Comments for Autism News Beat https://autism-news-beat.com An evidence-based resource for journalists Fri, 11 Dec 2009 17:06:49 -0700 https://wordpress.org/?v=2.8.4 hourly 1 Comment on AAP launches Healthychildren.org by autblog https://autism-news-beat.com/archives/619/comment-page-1#comment-6852 autblog Fri, 11 Dec 2009 17:06:49 +0000 https://autism-news-beat.com/?p=619#comment-6852 Fixed. Thanks! Fixed. Thanks!

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Comment on AAP launches Healthychildren.org by Ivar TJ https://autism-news-beat.com/archives/619/comment-page-1#comment-6849 Ivar TJ Fri, 11 Dec 2009 12:01:26 +0000 https://autism-news-beat.com/?p=619#comment-6849 … and there is no nofollow-tag on the link to Whale.to! … and there is no nofollow-tag on the link to Whale.to!

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Comment on AAP launches Healthychildren.org by Autism Blog - AAP launches HealthyChildren.Org « Left Brain/Right Brain https://autism-news-beat.com/archives/619/comment-page-1#comment-6847 Autism Blog - AAP launches HealthyChildren.Org « Left Brain/Right Brain Fri, 11 Dec 2009 06:03:28 +0000 https://autism-news-beat.com/?p=619#comment-6847 [...] AutismNewsBeat has blogged it as AAP launches Healthychildren.org. [...] [...] AutismNewsBeat has blogged it as AAP launches Healthychildren.org. [...]

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Comment on Olmsted Lied, People Laughed:The “Amish Anomaly” hoax by Sullivan https://autism-news-beat.com/archives/580/comment-page-1#comment-6845 Sullivan Fri, 11 Dec 2009 00:33:51 +0000 https://autism-news-beat.com/?p=580#comment-6845 <i>If they ever carry out an exhaustive state-of-the-art prevalence study of autism among the Amish, I predict they will find autism is considerably more common there than normal.</i> Two sources I have contacted indicate the rate of non-idiopathic autism it is indeed lower. These are nonscientific surveys, one very nonscientific. They also note that the vaccination rate has increased dramatically in the last 15 years, with no concurrent increase in autism. If they ever carry out an exhaustive state-of-the-art prevalence study of autism among the Amish, I predict they will find autism is considerably more common there than normal.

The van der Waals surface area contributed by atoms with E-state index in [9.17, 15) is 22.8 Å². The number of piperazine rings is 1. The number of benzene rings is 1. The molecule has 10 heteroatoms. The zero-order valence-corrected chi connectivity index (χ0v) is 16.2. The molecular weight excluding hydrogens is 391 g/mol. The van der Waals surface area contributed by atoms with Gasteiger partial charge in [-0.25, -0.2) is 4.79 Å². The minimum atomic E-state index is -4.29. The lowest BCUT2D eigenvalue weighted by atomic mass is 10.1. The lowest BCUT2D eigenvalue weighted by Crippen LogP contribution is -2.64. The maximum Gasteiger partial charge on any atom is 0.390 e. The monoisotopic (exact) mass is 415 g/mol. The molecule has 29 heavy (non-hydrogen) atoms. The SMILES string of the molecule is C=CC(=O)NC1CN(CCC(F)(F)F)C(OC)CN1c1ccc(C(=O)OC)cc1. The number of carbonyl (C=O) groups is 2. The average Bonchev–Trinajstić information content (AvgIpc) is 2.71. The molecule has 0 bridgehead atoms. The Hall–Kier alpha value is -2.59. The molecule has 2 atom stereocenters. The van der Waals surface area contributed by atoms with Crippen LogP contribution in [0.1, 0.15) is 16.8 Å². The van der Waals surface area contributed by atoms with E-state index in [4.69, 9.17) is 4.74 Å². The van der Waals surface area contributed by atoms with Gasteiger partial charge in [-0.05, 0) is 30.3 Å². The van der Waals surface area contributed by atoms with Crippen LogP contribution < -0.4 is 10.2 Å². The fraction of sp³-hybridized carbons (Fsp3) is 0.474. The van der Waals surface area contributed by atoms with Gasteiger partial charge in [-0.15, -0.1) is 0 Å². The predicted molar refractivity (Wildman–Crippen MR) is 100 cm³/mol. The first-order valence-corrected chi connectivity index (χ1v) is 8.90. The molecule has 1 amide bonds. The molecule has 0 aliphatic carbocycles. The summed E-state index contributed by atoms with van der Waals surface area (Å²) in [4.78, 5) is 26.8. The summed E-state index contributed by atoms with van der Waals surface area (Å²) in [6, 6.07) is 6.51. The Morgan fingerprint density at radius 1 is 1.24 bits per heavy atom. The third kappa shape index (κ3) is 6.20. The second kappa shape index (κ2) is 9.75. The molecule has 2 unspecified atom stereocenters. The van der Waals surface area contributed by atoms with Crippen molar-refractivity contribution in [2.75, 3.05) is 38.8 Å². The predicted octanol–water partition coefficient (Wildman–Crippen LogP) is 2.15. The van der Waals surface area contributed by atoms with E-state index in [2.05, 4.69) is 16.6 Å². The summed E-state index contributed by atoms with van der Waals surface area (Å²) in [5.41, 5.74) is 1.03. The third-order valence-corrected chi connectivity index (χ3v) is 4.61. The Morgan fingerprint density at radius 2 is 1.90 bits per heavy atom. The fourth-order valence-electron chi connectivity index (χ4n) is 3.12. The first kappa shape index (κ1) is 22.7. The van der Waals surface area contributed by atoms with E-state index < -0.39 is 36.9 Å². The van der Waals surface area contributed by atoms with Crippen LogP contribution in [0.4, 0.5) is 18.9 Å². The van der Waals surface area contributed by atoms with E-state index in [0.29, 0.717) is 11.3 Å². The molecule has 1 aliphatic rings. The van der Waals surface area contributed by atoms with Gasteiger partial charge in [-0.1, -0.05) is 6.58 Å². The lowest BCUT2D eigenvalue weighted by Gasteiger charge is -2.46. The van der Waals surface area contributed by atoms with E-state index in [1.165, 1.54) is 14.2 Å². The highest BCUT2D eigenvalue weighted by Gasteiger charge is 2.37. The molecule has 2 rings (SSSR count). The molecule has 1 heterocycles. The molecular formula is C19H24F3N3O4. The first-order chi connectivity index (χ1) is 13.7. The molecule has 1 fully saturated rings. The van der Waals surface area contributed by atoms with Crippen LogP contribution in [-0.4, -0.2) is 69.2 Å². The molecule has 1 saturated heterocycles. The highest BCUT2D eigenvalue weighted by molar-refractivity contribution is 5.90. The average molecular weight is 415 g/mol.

Two sources I have contacted indicate the rate of non-idiopathic autism it is indeed lower. These are nonscientific surveys, one very nonscientific. They also note that the vaccination rate has increased dramatically in the last 15 years, with no concurrent increase in autism.